What the hell do the Saudis have on the U.S.?

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What the hell does the Saudi royal family hold over American presidents? It’s as if we elect a President in America, give him the Resolute Desk and the Book of Secrets, and in the latter, he learns to assume fealty to the Kingdom.

The next thing you know, regardless of party, the President is holding hands with the King.

By way of example, President Trump’s first foreign trip was to the Kingdom.

I don’t get why the Saudis hold such sway. Especially now. And not just over our politicians.

When Mohammed bin Salman came to the U.S. in the spring, he was fawned over by industry titans, from MIT to Silicon Valley.

More recently, on October 2nd, an American resident, working for the Washington Post, walked into the Saudi consulate in Istanbul to get marriage papers and never walked out.

The Saudis repeatedly said he left alive.

But last night brought a Friday news dump -- notably timed for the middle of the night in Riyadh -- the sad acknowledgement that Jamal Khashoggi is dead.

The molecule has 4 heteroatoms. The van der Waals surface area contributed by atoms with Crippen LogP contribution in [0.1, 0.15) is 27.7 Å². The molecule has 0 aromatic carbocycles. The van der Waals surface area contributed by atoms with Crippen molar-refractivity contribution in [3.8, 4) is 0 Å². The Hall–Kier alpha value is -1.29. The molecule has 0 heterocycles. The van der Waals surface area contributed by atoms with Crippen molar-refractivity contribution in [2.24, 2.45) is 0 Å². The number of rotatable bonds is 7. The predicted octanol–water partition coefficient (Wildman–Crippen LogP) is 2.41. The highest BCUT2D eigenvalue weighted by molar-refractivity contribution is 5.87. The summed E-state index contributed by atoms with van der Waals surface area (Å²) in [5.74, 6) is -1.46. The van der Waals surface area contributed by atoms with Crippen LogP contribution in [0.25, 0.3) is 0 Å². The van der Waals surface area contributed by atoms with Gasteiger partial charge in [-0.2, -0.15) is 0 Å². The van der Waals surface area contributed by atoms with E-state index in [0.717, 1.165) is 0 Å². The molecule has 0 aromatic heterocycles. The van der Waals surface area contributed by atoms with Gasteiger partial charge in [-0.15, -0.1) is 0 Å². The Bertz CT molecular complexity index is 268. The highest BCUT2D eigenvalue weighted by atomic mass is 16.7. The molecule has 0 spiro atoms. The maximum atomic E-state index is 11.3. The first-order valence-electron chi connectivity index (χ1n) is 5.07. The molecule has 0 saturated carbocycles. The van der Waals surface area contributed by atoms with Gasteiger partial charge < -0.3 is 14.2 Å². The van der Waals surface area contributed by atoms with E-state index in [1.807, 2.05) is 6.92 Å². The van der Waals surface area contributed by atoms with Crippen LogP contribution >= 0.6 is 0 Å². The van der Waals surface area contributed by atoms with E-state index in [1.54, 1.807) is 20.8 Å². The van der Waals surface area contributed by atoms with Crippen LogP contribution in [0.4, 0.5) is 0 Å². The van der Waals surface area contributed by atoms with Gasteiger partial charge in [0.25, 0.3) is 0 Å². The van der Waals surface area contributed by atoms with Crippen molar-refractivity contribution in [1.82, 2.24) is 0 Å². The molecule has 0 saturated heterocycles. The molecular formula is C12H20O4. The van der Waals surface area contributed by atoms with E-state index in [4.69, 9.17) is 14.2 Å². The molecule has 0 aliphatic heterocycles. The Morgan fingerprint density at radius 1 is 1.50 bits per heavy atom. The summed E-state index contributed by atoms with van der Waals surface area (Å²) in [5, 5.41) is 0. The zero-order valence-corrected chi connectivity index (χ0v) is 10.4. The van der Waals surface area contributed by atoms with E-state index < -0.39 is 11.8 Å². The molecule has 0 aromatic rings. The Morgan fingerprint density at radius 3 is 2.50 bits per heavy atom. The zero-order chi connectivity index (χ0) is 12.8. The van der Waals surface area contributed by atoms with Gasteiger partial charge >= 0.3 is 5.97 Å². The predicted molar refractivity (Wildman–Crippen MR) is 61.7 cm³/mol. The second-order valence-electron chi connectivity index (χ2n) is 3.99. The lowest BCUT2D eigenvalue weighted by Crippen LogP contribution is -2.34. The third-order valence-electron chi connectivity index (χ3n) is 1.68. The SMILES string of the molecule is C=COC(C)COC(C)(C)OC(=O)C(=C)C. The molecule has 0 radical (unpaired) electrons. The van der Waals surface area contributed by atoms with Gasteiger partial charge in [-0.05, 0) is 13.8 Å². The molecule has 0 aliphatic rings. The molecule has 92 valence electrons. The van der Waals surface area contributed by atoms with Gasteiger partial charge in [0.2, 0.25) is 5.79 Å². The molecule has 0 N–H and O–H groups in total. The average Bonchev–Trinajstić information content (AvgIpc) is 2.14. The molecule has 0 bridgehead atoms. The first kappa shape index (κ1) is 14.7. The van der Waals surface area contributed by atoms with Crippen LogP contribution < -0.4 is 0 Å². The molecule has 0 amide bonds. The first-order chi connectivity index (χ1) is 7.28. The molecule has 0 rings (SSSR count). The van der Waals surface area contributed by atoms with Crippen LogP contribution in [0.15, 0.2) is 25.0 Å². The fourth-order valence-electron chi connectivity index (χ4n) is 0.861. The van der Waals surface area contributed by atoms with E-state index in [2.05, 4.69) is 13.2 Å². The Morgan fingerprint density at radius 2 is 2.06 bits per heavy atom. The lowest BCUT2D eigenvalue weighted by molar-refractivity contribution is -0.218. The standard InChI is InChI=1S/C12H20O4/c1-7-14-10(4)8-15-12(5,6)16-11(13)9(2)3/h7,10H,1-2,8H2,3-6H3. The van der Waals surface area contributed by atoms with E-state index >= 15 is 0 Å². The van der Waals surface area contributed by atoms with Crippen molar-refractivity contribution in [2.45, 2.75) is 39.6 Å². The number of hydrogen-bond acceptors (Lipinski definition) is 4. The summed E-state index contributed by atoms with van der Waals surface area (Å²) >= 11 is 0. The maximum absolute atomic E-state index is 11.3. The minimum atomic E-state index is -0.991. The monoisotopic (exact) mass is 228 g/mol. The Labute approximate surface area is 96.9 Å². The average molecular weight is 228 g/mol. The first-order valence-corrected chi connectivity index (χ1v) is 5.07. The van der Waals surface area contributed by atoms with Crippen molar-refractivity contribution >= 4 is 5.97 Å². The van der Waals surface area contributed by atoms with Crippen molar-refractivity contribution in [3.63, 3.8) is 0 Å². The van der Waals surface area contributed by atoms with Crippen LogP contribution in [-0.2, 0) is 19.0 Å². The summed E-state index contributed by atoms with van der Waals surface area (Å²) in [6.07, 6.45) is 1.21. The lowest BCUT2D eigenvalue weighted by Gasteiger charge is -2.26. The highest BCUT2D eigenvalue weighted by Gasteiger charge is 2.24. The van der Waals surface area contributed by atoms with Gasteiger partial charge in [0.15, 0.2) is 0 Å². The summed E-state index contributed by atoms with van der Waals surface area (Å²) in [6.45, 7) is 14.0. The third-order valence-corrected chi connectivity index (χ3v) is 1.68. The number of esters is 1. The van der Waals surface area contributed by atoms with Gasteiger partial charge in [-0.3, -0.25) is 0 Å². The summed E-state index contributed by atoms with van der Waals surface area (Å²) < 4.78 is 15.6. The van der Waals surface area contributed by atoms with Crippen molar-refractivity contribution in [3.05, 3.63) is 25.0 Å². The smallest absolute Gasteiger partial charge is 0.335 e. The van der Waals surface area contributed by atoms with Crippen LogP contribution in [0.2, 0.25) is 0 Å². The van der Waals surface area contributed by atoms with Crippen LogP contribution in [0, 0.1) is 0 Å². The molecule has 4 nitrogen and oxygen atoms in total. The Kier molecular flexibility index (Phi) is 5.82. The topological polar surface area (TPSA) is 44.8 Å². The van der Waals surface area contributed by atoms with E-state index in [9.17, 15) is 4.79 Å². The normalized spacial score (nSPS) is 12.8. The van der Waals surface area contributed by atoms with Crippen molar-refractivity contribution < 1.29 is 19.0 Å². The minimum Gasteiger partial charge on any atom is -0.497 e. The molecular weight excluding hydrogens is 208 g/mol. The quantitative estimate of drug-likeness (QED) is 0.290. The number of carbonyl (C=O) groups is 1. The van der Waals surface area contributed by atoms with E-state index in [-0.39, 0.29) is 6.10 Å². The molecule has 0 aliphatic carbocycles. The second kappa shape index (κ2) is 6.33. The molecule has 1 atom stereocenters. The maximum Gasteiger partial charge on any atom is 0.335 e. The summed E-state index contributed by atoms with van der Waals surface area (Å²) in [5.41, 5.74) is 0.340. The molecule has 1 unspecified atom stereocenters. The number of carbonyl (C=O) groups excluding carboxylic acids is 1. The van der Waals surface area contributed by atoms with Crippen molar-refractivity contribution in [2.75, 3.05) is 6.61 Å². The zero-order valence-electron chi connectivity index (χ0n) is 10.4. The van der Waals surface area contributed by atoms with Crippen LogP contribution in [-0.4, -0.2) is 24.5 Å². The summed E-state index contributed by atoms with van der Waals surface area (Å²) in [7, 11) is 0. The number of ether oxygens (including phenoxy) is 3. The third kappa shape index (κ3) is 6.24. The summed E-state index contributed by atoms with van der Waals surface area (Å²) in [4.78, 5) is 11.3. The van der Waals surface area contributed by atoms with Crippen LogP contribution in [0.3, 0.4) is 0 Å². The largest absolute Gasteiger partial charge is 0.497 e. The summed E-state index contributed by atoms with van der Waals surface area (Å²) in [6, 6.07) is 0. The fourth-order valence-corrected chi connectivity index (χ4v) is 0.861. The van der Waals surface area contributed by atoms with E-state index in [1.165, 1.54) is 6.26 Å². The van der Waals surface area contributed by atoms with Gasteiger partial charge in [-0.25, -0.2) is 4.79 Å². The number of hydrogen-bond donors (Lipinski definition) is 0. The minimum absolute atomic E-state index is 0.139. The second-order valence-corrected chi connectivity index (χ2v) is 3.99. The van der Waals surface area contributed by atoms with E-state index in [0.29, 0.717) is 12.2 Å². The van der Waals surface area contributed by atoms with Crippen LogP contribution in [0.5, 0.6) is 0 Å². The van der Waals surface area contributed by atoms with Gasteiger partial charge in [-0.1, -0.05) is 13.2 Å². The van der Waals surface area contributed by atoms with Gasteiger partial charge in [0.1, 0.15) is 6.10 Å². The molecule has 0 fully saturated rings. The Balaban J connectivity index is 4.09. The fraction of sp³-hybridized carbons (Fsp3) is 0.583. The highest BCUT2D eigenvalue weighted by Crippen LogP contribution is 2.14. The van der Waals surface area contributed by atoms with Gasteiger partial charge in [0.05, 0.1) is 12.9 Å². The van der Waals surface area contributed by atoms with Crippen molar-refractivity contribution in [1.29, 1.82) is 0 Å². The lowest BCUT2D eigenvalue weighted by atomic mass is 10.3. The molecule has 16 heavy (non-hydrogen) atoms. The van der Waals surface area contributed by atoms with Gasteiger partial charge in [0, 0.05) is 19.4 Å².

The cover story? A fistfight broke out and became fatal.

A fistfight. How convenient then that fifteen operatives, including an autopsy specialist, were on hand.

Of course, there was no mention in the Saudi acknowledgment of a bone saw or dismemberment -- not to mention the location of the body.

It’s just not credible.

The initial response by the White House? A tepid “acknowledgment” of the Saudi report and a promise to “closely follow the international investigations”.

Here’s my question: why are these our partners?

As I tweeted when the news broke, mention Saudi Arabia to me, and I think: Wahhabism. Madrassas. bin Laden. 15 of the 19. The redacted 28 pages from the Congressional Joint Inquiry into Intelligence Community Activities before and after the Terrorist Attacks of September 11, 2001.

All that was quickly forgotten with abandonment of the agreement that contained Iran’s nuclear capabilities for at least a decade. And the rush to take sides in the age old split among Sunni and Shia.

Why is it in the best interest of the United States to pick sides in a sectarian dispute that’s been unresolved since the year 632? None I can see.

In his final published writing in the Washington Post after his death, Khashoggi lamented that:

"Arab governments have been given free rein to continue silencing the media at an increasing rate.”

Sadly, his words proved prescient.